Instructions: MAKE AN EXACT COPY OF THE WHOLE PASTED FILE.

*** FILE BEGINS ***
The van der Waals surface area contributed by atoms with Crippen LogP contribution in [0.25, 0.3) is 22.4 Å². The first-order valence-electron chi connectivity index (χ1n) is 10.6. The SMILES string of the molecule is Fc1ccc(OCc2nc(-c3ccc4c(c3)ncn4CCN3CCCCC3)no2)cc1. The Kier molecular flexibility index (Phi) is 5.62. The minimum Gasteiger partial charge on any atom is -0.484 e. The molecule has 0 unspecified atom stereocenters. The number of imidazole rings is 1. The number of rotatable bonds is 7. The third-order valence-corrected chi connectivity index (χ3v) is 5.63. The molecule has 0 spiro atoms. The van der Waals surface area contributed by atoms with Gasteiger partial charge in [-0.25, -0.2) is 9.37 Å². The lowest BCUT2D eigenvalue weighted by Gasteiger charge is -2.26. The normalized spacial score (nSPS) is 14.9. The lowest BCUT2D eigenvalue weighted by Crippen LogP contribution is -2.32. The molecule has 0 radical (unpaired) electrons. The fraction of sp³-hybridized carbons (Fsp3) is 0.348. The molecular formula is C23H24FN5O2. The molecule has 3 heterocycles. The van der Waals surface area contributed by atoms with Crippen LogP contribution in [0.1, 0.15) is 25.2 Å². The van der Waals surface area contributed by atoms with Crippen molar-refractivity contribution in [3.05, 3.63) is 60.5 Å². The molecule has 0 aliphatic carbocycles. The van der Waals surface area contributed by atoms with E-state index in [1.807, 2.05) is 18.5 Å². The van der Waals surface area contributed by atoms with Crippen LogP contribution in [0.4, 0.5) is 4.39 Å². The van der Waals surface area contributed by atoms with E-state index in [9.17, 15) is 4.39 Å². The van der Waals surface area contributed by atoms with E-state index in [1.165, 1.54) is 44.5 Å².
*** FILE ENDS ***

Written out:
The van der Waals surface area contributed by atoms with Crippen LogP contribution in [0.25, 0.3) is 22.4 Å². The first-order valence-electron chi connectivity index (χ1n) is 10.6. The SMILES string of the molecule is Fc1ccc(OCc2nc(-c3ccc4c(c3)ncn4CCN3CCCCC3)no2)cc1. The Kier molecular flexibility index (Phi) is 5.62. The minimum Gasteiger partial charge on any atom is -0.484 e. The molecule has 0 unspecified atom stereocenters. The number of imidazole rings is 1. The number of rotatable bonds is 7. The third-order valence-corrected chi connectivity index (χ3v) is 5.63. The molecule has 0 spiro atoms. The van der Waals surface area contributed by atoms with Gasteiger partial charge in [-0.25, -0.2) is 9.37 Å². The lowest BCUT2D eigenvalue weighted by Gasteiger charge is -2.26. The normalized spacial score (nSPS) is 14.9. The lowest BCUT2D eigenvalue weighted by Crippen LogP contribution is -2.32. The molecule has 0 radical (unpaired) electrons. The fraction of sp³-hybridized carbons (Fsp3) is 0.348. The molecular formula is C23H24FN5O2. The molecule has 3 heterocycles. The van der Waals surface area contributed by atoms with Crippen LogP contribution in [0.1, 0.15) is 25.2 Å². The van der Waals surface area contributed by atoms with Crippen molar-refractivity contribution in [3.05, 3.63) is 60.5 Å². The molecule has 0 aliphatic carbocycles. The van der Waals surface area contributed by atoms with E-state index in [1.807, 2.05) is 18.5 Å². The van der Waals surface area contributed by atoms with Crippen LogP contribution in [0.4, 0.5) is 4.39 Å². The van der Waals surface area contributed by atoms with E-state index in [9.17, 15) is 4.39 Å². The van der Waals surface area contributed by atoms with E-state index in [1.165, 1.54) is 44.5 Å².